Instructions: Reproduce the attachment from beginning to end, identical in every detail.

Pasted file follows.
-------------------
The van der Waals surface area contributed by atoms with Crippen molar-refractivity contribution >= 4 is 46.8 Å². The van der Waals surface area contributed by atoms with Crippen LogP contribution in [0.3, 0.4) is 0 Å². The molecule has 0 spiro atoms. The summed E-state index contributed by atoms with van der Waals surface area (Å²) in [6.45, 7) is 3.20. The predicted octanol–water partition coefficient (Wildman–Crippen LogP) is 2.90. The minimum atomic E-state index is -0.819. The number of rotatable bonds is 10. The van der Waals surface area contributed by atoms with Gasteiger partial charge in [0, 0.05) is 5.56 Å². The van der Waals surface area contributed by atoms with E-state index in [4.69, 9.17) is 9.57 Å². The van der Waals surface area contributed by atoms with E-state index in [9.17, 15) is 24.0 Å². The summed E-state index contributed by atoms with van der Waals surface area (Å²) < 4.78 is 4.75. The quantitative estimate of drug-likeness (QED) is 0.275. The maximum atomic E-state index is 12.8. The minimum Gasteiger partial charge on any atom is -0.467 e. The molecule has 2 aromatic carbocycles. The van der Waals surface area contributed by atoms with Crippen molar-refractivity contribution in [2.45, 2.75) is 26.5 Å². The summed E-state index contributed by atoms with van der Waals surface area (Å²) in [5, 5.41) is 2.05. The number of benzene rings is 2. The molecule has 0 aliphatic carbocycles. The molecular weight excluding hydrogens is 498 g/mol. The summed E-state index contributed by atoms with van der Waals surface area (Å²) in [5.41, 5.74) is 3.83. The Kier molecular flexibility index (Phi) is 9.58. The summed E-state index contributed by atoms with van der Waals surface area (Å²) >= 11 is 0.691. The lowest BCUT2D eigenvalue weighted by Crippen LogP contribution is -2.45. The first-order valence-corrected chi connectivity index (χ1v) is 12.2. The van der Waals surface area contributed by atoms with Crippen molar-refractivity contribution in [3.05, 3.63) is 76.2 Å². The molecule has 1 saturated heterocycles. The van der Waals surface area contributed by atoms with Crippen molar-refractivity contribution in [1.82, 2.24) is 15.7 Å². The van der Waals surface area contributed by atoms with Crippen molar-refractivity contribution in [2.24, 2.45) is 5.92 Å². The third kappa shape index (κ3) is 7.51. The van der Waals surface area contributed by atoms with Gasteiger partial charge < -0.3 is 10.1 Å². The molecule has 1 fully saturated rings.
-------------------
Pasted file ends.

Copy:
The van der Waals surface area contributed by atoms with Crippen molar-refractivity contribution >= 4 is 46.8 Å². The van der Waals surface area contributed by atoms with Crippen LogP contribution in [0.3, 0.4) is 0 Å². The molecule has 0 spiro atoms. The summed E-state index contributed by atoms with van der Waals surface area (Å²) in [6.45, 7) is 3.20. The predicted octanol–water partition coefficient (Wildman–Crippen LogP) is 2.90. The minimum atomic E-state index is -0.819. The number of rotatable bonds is 10. The van der Waals surface area contributed by atoms with Gasteiger partial charge in [0, 0.05) is 5.56 Å². The van der Waals surface area contributed by atoms with E-state index in [4.69, 9.17) is 9.57 Å². The van der Waals surface area contributed by atoms with E-state index in [9.17, 15) is 24.0 Å². The summed E-state index contributed by atoms with van der Waals surface area (Å²) < 4.78 is 4.75. The quantitative estimate of drug-likeness (QED) is 0.275. The maximum atomic E-state index is 12.8. The minimum Gasteiger partial charge on any atom is -0.467 e. The molecule has 2 aromatic carbocycles. The van der Waals surface area contributed by atoms with Crippen molar-refractivity contribution in [2.45, 2.75) is 26.5 Å². The summed E-state index contributed by atoms with van der Waals surface area (Å²) in [5, 5.41) is 2.05. The number of benzene rings is 2. The molecule has 0 aliphatic carbocycles. The molecular weight excluding hydrogens is 498 g/mol. The summed E-state index contributed by atoms with van der Waals surface area (Å²) in [5.41, 5.74) is 3.83. The Kier molecular flexibility index (Phi) is 9.58. The summed E-state index contributed by atoms with van der Waals surface area (Å²) >= 11 is 0.691. The lowest BCUT2D eigenvalue weighted by Crippen LogP contribution is -2.45. The first-order valence-corrected chi connectivity index (χ1v) is 12.2. The van der Waals surface area contributed by atoms with Crippen molar-refractivity contribution in [3.05, 3.63) is 76.2 Å². The molecule has 1 saturated heterocycles. The van der Waals surface area contributed by atoms with Crippen molar-refractivity contribution in [1.82, 2.24) is 15.7 Å². The van der Waals surface area contributed by atoms with Crippen molar-refractivity contribution in [2.24, 2.45) is 5.92 Å². The third kappa shape index (κ3) is 7.51. The van der Waals surface area contributed by atoms with Gasteiger partial charge < -0.3 is 10.1 Å². The molecule has 1 fully saturated rings.